I am smart at business.
I make smart business decisions.
I make smart decisions, period.
Every decision I make is smart,
and is always in alignment with
where I desire to go and
who I desire to be.
A friend shared something with me the other day, something she’d heard her coach discuss, which was essentially to not make yourself wrong for any business or growth-based decision you’ve made and subsequently regretted because you’re telling yourself now, in hindsight, that it was a “bad” decision.
In particular, don’t make yourself wrong for the decision you made to hire that coach/program/mentor/consultant.
A decision you made which likely meant you invested your hard-earned cash, inheritance, or savings in to that coach/program/mentor/consultant,
A decision which you look back on now, from your viewpoint today, realising it didn’t get you the results you’d hoped it would – or worse, that you’d been promised it would – and that the coach/program/mentor/consultant you’d invested in to support you with your business was clearly “wrong” for you in some way or another.
And that, on reflection, you’d clearly made that “wrong” decision from a place of scarcity, fear or lack because of where you were – energetically, financially etc – at the time you made the decision.
And, damn it, if only you’d not been so dumb, so desperate, so fearful, so lacking, so scared, it would have all been fine – because you would have known that this coach/program/mentor/consultant was no good for you, and you wouldn’t have hired them to begin with.
Silly you! Why weren’t you smarter? Why were you so desperate? Why didn’t you just think? Oh, weren’t you so “wrong”.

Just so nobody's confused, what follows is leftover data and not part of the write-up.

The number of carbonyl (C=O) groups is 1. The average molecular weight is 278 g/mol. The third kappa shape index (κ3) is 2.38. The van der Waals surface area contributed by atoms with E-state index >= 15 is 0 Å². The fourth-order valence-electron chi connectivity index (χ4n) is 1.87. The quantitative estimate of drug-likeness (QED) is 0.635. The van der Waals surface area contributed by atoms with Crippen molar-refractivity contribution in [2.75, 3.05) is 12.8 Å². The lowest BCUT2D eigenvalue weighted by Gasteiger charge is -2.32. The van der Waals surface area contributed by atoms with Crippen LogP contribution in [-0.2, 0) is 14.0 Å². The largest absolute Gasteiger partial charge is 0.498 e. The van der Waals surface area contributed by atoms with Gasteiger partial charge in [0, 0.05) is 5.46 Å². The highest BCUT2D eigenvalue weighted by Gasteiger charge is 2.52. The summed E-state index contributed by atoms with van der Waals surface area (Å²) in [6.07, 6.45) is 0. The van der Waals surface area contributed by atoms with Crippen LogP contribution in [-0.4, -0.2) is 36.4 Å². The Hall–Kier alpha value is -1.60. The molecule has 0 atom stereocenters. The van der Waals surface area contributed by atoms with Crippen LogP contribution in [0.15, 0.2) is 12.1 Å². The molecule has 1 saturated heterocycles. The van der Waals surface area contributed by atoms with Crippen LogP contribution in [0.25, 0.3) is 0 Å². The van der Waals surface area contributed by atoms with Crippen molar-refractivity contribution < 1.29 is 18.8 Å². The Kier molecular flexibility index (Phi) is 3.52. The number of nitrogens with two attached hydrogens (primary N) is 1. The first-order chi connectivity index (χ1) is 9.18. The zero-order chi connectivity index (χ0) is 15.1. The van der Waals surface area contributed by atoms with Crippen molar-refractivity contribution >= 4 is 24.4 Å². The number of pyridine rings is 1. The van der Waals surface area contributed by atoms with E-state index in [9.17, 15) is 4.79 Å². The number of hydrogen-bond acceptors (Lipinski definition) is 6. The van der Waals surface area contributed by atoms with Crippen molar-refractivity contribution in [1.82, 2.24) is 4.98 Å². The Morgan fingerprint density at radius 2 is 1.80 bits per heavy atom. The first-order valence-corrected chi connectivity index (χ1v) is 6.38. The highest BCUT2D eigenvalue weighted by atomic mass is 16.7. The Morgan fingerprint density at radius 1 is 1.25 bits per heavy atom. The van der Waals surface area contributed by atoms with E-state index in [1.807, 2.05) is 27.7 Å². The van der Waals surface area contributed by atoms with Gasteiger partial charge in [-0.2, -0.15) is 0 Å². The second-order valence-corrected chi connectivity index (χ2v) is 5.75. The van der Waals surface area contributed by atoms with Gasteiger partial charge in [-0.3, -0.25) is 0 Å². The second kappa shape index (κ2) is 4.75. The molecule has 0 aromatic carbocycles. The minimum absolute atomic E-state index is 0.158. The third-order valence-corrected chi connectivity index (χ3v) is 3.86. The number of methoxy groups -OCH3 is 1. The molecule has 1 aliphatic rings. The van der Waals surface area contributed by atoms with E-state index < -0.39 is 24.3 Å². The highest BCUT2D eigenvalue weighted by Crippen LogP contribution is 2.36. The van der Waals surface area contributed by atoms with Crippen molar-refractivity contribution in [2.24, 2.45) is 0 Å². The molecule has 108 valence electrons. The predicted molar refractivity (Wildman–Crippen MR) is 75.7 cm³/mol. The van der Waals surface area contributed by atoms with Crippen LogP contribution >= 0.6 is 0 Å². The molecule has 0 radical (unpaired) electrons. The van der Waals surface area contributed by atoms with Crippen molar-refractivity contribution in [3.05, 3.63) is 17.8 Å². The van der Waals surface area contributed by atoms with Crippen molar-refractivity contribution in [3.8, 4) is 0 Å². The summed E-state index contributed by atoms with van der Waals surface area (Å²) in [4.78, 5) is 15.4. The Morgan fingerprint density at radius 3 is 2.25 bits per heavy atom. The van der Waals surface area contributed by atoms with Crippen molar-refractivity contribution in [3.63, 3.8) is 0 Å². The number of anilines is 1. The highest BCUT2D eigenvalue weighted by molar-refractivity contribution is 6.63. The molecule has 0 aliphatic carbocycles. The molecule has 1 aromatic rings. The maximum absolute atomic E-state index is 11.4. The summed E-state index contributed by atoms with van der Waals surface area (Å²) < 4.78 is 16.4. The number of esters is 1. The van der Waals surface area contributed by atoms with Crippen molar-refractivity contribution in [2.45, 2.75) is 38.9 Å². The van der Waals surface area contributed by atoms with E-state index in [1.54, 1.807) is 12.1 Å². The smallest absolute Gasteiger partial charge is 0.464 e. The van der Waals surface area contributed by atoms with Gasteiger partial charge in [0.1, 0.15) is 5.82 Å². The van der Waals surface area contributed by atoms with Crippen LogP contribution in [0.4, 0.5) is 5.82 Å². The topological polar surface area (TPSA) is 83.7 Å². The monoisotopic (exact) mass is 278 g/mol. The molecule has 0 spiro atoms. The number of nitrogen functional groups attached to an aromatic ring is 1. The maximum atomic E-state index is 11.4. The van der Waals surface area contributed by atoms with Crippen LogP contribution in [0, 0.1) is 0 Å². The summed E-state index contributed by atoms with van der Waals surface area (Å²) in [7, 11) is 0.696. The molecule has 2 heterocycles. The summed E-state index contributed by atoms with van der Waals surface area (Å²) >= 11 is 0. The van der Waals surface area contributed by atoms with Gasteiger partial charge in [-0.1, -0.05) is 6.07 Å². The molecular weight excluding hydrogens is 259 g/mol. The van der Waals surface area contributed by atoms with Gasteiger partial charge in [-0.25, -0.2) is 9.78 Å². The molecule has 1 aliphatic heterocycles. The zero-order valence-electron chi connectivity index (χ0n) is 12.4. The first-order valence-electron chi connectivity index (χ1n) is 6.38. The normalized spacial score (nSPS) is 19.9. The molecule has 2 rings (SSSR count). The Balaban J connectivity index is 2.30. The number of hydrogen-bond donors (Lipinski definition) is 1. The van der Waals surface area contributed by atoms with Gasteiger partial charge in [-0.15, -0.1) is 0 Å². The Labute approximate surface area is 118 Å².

I’ve been there. Most of my friends in the coaching and self-development space have been there.
If you’re an entrepreneur, if you desire to grow and expand in any capacity, and whether professionally-speaking or for personal reasons (or both) you’re interested in self-improvement, I bet you’ve been there too.
There is a 2-year period in particular, for myself personally, where I invested a lot into external support for my business, and of which I spent a lot of time regretting the decisions and the investments I made.
I berated myself for the “wrong” decision I made to hire that coach.
I regretted investing thousands on a mastermind run by a very well-known female-led brand, where, looking back in hindsight, standing on my mountain peak (oh-so-wise), looking down at past me, I wondered what on God’s green Earth possessed me?
What was I thinking? What was wrong with me?
And, the worst of it, whilst looking-back-in-hindsight, was knowing, honestly, that even in the midst of working with these coaches, I knew they weren’t right for me. Something within me just knew.
I knew it and yet I kept going anyway.
I knew it and yet I threw more money at them, or afterwards at others, hoping it’d fix the problem, hoping it would correct the “wrong” decision.
Hoping that the others I subsequently hired, following each “bad” decision, would now be a “right” decision.
And that I just had to find the “right” coach, and it’d fix all the “bad” I’d done.
It’s pretty unnecessary now, to sit there, looking back in hindsight, spending even more time and energy berating yourself for those decisions. You did enough of that at the time it happened. And it was just as unnecessary then as it is now.